13. The rechargeable lithium battery of claim 11, comprised of the nanofiber-shaped carbon having a diameter of approximately 500 nm or less.

14. The rechargeable lithium battery of claim 13, comprised of the nanofiber-shaped carbon having a diameter of approximately 200 nm or less.

15. The rechargeable lithium battery of claim 14, comprised of the nanofiber-shaped carbon having a diameter of approximately 1 nm to 100 nm.

16. The rechargeable lithium battery of claim 11, comprised of the non-carbon-based material being selected from the group consisting of: lithium vanadium oxide; Si; silicon oxide (SiOx(0<x<2)); a Si—Y alloy, where Y is an element selected from the group consisting of an alkali metal, an alkaline-earth metal, a group 13 element, a group 14 element, a transition element, a rare earth element, and combinations thereof and is not Si; Sn; SnO2; a Sn—Y alloy, where Y is an element selected from the group consisting of an alkali metal, an alkaline-earth metal, a group 13 element, a group 14 element, a transition element, a rare earth element, and combinations thereof and is not Sn; and combinations thereof.

17. The rechargeable lithium battery of claim 16, comprised of the element Y being selected from the group consisting of Mg, Ca, Sr, Ba, Ra, Sc, Y, Ti, Zr, Hf, Rf, V, Nb, Ta, Db, Cr, Mo, W, Sg, Tc, Re, Bh, Fe, Ru, Os, Hs, Rh, Ir, Pd, Pt, Cu, Ag, Au, Zn, Cd, B, Al, Ga, In, Ti, Ge, P, As, Sb, Bi, S, Se, Te, Po, and combinations thereof.

18. The rechargeable lithium battery of claim 11, comprised of the non-carbon-based material being a compound represented by one of the following Formulae 1 to 14:
Li(3−f)Fe2PO43(0=f=2); (1)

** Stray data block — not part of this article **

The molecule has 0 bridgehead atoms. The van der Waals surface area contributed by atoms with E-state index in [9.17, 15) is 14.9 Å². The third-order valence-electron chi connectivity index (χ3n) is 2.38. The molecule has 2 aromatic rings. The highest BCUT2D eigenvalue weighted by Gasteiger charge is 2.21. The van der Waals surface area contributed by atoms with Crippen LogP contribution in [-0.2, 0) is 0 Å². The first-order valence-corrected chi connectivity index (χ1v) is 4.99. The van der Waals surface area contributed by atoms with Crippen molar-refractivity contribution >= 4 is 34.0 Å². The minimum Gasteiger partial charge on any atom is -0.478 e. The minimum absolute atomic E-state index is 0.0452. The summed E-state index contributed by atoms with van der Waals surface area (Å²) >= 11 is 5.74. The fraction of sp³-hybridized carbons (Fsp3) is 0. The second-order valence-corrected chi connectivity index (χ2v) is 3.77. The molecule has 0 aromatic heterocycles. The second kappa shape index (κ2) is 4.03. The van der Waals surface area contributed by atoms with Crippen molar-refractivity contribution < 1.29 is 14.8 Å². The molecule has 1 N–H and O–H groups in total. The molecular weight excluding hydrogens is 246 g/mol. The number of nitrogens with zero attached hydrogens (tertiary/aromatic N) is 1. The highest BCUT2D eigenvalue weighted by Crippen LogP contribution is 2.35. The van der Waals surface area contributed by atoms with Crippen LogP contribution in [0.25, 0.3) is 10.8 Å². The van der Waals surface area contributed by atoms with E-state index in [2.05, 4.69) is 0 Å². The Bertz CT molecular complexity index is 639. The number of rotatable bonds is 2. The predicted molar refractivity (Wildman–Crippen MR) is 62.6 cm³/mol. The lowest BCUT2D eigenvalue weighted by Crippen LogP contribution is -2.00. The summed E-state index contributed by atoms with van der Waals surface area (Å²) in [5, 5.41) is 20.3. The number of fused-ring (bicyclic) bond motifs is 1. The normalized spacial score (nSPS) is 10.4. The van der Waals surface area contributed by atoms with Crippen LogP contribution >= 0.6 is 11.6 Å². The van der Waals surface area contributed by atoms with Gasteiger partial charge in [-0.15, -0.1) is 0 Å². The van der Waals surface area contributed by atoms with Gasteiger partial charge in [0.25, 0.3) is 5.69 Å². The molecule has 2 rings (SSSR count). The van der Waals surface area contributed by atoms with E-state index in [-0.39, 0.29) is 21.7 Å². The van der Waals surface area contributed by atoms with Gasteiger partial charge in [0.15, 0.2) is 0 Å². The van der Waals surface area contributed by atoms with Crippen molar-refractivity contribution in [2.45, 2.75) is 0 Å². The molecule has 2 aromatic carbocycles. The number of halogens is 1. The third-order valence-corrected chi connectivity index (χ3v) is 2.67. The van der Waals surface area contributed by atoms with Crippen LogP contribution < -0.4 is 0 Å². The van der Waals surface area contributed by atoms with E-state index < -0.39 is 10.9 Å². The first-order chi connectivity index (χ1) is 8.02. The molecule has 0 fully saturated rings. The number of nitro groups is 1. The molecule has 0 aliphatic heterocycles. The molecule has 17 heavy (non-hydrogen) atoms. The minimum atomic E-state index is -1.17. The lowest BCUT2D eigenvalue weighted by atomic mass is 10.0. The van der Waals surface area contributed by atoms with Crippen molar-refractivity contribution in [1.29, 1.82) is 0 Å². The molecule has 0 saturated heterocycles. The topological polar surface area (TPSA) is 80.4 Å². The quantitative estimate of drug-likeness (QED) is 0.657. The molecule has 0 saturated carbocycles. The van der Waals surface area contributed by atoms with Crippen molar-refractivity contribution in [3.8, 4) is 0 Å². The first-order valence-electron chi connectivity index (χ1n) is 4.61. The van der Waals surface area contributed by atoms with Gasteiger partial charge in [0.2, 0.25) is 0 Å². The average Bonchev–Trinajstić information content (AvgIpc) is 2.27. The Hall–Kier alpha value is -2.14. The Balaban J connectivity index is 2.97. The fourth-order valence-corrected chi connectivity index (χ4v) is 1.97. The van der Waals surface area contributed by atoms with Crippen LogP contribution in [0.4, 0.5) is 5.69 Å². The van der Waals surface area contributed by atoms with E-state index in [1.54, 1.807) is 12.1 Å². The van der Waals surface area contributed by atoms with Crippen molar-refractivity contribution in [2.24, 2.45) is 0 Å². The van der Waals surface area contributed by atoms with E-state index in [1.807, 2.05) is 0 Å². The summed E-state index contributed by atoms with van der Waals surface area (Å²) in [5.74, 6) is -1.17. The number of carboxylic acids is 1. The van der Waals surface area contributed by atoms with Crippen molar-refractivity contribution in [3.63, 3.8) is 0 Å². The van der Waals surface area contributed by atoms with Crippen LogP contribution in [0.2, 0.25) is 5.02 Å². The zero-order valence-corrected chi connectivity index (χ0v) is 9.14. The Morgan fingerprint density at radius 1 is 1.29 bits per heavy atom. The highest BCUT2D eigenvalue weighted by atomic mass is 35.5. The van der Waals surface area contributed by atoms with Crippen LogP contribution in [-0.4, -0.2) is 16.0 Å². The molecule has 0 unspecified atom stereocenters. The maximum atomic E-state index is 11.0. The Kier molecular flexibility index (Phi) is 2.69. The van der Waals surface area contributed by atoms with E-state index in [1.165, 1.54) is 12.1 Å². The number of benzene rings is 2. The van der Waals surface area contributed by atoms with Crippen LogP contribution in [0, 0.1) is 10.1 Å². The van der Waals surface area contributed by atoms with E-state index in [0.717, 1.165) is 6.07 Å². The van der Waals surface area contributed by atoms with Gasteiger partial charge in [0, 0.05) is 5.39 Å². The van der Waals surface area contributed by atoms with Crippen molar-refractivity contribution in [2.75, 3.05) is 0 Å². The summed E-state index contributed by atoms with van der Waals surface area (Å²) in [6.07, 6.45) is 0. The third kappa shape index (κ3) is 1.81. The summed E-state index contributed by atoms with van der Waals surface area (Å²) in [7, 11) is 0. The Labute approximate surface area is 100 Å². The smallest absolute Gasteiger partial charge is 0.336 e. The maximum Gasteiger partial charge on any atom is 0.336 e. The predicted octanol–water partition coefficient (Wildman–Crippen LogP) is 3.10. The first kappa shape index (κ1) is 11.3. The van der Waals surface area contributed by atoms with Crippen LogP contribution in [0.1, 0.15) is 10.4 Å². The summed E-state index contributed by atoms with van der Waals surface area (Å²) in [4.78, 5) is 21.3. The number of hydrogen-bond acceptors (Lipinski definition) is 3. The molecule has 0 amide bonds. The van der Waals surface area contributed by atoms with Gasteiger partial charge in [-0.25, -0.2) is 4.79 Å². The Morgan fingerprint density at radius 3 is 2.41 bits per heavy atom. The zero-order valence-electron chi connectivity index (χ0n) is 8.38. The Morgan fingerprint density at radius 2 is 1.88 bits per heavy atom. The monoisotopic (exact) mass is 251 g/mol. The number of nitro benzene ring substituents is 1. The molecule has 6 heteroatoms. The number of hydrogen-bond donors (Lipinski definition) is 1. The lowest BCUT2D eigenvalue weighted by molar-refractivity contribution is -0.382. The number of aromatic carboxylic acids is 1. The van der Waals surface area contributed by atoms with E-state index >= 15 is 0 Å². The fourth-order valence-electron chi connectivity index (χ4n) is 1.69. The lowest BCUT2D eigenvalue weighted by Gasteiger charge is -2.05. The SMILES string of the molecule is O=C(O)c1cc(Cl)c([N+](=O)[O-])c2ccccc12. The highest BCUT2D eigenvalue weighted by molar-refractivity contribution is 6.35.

LiFePO4; (2)
LiaA1−bBbD2; (3) wherein 0.95=a=1.1 and 0=b=0.5;
LiaMn1−bBbO2−cFc (4) wherein 0.95=a=1.1, 0=b=0.5, and 0=c=0.05;
LiMn2−bBbO4−cFc (5) wherein 0=b=0.5 and 0=c=0.05;
LiaNi1−b−cMnbBcDa (6) wherein 0.95=a=1.1, 0=b=0.5, 0=c=0.05, and 0<a=2;
LiaNi1−b−cMnbBcO2−aFa (7) wherein 0.95=a=1.1, 0=b=0.5, 0=c=0.05, and 0<a<2;
LiaNi1−b−cMnbBcO2−aF2 (8) wherein 0.95=a=1.1, 0=b=0.5, 0=c=0.05, and 0<a<2;
LiaNibEcGdO2 (9) wherein 0.90=a=1.1, 0=b=0.9, 0=c=0.5, and 0.001=d=0.1;
LiaNiGbO2 (10) wherein 0.90=a=1.1 and 0.001=b=0.1;
LiaMnGbO2 (11) wherein 0.90=a=1.1 and 0.001=b=0.1;
LiaMn2GbO4 (12) wherein 0.90=a=1.1 and 0.001=b=0.1;
LiNiVO4; and (13)
Li(3−f)J2PO43(0=f=2), (14) where: A is selected from the group consisting of Ni, Mn, and combinations thereof, B is selected from the group consisting of Al, Ni, Mn, Cr, Fe, Mg, Sr, V, a rare earth element, and combinations thereof, D is selected from the group consisting of O, F, S, P, and combinations thereof, F is selected from the group consisting of F, S, P, and combinations thereof, G is selected from the group consisting of Al, Cr, Mn, Fe, Mg, La, Ce, Sr, V, and combinations thereof, Q is selected from the group consisting of Ti, Mo, Mn, and combinations thereof, I is selected from the group consisting of Cr, V, Fe, Sc, Y, and combinations thereof, and J is selected from the group consisting of Mn, Ni, Cu, and combinations thereof.